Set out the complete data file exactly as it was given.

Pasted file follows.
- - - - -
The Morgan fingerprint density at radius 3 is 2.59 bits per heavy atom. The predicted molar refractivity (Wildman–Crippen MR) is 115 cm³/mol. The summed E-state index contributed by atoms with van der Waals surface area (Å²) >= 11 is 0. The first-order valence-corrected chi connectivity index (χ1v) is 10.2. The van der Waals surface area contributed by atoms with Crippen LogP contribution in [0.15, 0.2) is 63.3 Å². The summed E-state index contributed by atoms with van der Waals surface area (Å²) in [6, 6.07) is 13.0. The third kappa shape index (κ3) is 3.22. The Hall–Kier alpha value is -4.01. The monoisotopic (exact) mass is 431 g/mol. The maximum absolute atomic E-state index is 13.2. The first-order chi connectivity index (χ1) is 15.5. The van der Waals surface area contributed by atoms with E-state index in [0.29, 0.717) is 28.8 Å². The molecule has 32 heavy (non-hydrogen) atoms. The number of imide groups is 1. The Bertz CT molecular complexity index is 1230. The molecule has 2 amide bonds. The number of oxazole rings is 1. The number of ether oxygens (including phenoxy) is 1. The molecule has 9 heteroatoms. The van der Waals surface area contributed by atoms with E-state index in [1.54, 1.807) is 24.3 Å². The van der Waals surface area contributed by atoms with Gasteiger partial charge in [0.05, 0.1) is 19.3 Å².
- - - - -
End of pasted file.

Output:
The Morgan fingerprint density at radius 3 is 2.59 bits per heavy atom. The predicted molar refractivity (Wildman–Crippen MR) is 115 cm³/mol. The summed E-state index contributed by atoms with van der Waals surface area (Å²) >= 11 is 0. The first-order valence-corrected chi connectivity index (χ1v) is 10.2. The van der Waals surface area contributed by atoms with Crippen LogP contribution in [0.15, 0.2) is 63.3 Å². The summed E-state index contributed by atoms with van der Waals surface area (Å²) in [6, 6.07) is 13.0. The third kappa shape index (κ3) is 3.22. The Hall–Kier alpha value is -4.01. The monoisotopic (exact) mass is 431 g/mol. The maximum absolute atomic E-state index is 13.2. The first-order chi connectivity index (χ1) is 15.5. The van der Waals surface area contributed by atoms with E-state index in [0.29, 0.717) is 28.8 Å². The molecule has 32 heavy (non-hydrogen) atoms. The number of imide groups is 1. The Bertz CT molecular complexity index is 1230. The molecule has 2 amide bonds. The number of oxazole rings is 1. The number of ether oxygens (including phenoxy) is 1. The molecule has 9 heteroatoms. The van der Waals surface area contributed by atoms with E-state index in [1.54, 1.807) is 24.3 Å². The van der Waals surface area contributed by atoms with Gasteiger partial charge in [0.05, 0.1) is 19.3 Å².